VALLEJO — The little yellow chicks peeped under the heat lamp as Mia Whitman gently put out her hand to touch the soft down that covered the babies.
“They’re so cute,” said Mia, 8, a third-grader from Suisun Elementary School. “I’d love to have one.”
Crowded up front with Mia were her friends, Whitney Jefferson, 8, and Tianna Sanderson, 9. Another dozen or so third-graders jockeyed for position behind them, trying to see the chicks at the 11th annual Ag Day at the Solano County Fairgrounds.
The day is a collaborative effort between the Solano County Fair Association and various county agricultural entities such as businesses, organizations, ranchers and farmers. It gives area third-graders the ability to learn about agriculture in the county – everything from plants and bugs to livestock.
About 2,700 children attended this year, moving from one learning station to another spread out around the fairgrounds. Classes from every district in the county attended this year, said Debbie Egidio, the marketing director for the fairgrounds. Also in attendance were numerous home-schooled children.
Solano County 4-H members and other volunteers, such as the Master Gardeners, displayed exhibits showing participants, through various hands-on activities, about growing plants, branding livestock, roping and a variety of animals such as horses, cattle, goats, sheep and llamas.
“I love showing my animals and I like to show the kids different animals besides (the) dogs and cats they see every day,” said volunteer Sara Meier, 17, who is from the Vaca Valley 4-H Club and is a student at Vacaville High School.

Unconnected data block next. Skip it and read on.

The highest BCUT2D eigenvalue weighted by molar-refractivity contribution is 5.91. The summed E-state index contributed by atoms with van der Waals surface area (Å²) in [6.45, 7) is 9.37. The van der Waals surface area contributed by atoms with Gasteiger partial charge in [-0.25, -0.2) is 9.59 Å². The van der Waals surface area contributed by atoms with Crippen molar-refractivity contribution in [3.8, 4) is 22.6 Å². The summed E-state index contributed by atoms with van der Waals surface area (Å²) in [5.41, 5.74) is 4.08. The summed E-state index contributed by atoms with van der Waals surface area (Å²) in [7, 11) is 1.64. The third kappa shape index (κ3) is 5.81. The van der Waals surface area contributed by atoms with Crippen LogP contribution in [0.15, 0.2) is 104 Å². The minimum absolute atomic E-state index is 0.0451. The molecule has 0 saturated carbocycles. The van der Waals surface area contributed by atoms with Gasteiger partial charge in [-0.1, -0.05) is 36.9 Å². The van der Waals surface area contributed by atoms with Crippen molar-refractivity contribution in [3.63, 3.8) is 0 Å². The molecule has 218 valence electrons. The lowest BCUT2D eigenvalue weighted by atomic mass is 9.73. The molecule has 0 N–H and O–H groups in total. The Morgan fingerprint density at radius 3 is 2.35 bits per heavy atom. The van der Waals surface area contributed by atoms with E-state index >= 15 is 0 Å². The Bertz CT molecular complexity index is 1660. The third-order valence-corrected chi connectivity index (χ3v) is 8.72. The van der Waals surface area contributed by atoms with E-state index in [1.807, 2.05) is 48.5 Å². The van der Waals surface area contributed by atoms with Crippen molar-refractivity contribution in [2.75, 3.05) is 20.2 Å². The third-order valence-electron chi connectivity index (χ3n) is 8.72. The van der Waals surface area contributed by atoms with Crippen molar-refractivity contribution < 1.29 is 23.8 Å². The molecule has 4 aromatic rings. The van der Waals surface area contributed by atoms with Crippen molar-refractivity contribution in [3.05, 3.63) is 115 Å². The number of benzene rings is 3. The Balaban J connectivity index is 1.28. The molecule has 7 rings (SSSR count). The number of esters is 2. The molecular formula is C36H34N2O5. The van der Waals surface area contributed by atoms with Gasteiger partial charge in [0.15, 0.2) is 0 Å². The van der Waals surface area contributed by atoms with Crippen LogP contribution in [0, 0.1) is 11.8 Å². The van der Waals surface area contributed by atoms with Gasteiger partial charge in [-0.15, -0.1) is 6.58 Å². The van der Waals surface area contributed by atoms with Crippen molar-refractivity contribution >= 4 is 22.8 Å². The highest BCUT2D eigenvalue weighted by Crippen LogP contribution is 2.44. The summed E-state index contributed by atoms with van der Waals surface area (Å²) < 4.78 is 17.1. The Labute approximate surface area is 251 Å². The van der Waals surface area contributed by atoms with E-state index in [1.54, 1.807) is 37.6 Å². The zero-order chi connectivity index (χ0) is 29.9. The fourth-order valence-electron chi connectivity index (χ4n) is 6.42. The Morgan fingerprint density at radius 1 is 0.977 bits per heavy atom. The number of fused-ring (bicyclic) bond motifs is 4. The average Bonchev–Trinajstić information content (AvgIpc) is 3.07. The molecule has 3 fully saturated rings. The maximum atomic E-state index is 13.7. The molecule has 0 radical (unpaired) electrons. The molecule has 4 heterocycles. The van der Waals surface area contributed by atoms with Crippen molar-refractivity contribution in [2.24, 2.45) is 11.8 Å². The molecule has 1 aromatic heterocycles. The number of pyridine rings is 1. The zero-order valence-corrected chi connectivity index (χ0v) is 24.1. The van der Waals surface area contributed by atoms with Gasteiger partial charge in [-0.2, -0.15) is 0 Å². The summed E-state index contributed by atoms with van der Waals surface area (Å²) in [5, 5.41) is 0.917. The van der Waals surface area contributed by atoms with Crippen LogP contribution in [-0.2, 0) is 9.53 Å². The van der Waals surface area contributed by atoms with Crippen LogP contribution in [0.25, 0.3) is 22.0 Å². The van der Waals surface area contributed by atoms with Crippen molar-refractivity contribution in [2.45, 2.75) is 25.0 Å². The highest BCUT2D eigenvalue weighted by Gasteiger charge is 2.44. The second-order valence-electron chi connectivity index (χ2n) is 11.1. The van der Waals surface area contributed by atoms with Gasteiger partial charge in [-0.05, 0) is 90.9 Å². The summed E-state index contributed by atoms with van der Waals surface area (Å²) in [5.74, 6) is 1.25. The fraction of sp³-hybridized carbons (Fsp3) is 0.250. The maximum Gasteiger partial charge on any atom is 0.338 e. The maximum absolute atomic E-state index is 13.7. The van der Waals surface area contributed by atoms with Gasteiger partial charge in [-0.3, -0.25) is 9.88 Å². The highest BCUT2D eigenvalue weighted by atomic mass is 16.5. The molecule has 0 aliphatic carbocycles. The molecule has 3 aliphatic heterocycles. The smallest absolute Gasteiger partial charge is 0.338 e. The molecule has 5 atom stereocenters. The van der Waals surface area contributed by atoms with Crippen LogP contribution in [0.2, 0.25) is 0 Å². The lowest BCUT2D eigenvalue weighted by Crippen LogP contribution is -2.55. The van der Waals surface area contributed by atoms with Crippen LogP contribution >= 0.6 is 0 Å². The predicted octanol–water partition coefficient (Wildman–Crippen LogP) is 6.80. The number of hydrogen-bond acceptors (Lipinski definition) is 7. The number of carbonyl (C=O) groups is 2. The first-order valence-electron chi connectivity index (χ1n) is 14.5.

She was sitting with her friend, fellow Vaca Valley 4-H member Kylie Walker, a Vanden High School student, showing off “Ducky,” a personable mallard/Rouen cross that didn’t seem to mind the numerous hands reaching out to touch her.
Ducky belongs to Meier but after a tragic mishap with her ducks, Walker, who’s been volunteering at Ag Day for five years, ended up using Ducky to teach children about ducks. Dozens of youngsters stopped and asked a wide variety of questions. Many, in past years, couldn’t identify the various animals she’s exhibited, Walker said.
“(This year) some actually know what they are,” she said.
Not too far away from the livestock barn, an almond shaker took hold of a tree trunk and shook not only the tree but the ground as it demonstrated how almonds are removed from trees during harvest. Nearby, sheepdogs demonstrated how they herd sheep as dozens of children watched from the bleachers.
Children from Hemlock Elementary School in Vacaville got an extra lesson in sheep herding when a few sheep escaped the enclosure, said parent volunteer Laura Orellana, whose son attends the Vacaville school.
“It was very exciting,” she said, laughing.
The children, she said, are “just having a blast.”
In order to defray the transportation costs from cash-strapped county school districts, the event offers funding for school bus transportation if requested. The donated money comes from a variety of sources, such as individuals and services clubs, Egidio said. She said that bus costs to and from the event averages about $500. Enough money was collected this year to sponsor 36 buses at 31 schools.
A lot of the children wouldn’t be able to come if the buses weren’t subsidized, said Michael Paluszak, the general manager of the fairgrounds. He said money just isn’t always there for field trips anymore.
Anyone interested in being a bus sponsor for next year’s Ag Day can call send an email to AgDay@SCFair.org or call 551-2002.
Reach Susan Winlow at 427-6955 or firstname.lastname@example.org. Follow her on Twitter at www.twitter.com/swinlowdr.